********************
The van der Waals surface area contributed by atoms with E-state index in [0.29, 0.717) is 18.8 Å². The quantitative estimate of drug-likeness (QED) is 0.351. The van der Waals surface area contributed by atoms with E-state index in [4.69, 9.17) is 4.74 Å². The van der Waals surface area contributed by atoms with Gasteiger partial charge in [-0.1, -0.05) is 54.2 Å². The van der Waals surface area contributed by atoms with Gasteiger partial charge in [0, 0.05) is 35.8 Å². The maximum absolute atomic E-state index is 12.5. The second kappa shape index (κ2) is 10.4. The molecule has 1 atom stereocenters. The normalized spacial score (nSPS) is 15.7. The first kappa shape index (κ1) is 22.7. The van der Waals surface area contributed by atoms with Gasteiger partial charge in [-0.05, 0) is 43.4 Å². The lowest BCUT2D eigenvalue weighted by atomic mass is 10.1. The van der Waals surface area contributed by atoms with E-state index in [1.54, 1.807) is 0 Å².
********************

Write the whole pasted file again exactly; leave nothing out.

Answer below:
The van der Waals surface area contributed by atoms with E-state index in [0.29, 0.717) is 18.8 Å². The quantitative estimate of drug-likeness (QED) is 0.351. The van der Waals surface area contributed by atoms with E-state index in [4.69, 9.17) is 4.74 Å². The van der Waals surface area contributed by atoms with Gasteiger partial charge in [-0.1, -0.05) is 54.2 Å². The van der Waals surface area contributed by atoms with Gasteiger partial charge in [0, 0.05) is 35.8 Å². The maximum absolute atomic E-state index is 12.5. The second kappa shape index (κ2) is 10.4. The molecule has 1 atom stereocenters. The normalized spacial score (nSPS) is 15.7. The first kappa shape index (κ1) is 22.7. The van der Waals surface area contributed by atoms with Gasteiger partial charge in [-0.05, 0) is 43.4 Å². The lowest BCUT2D eigenvalue weighted by atomic mass is 10.1. The van der Waals surface area contributed by atoms with E-state index in [1.54, 1.807) is 0 Å².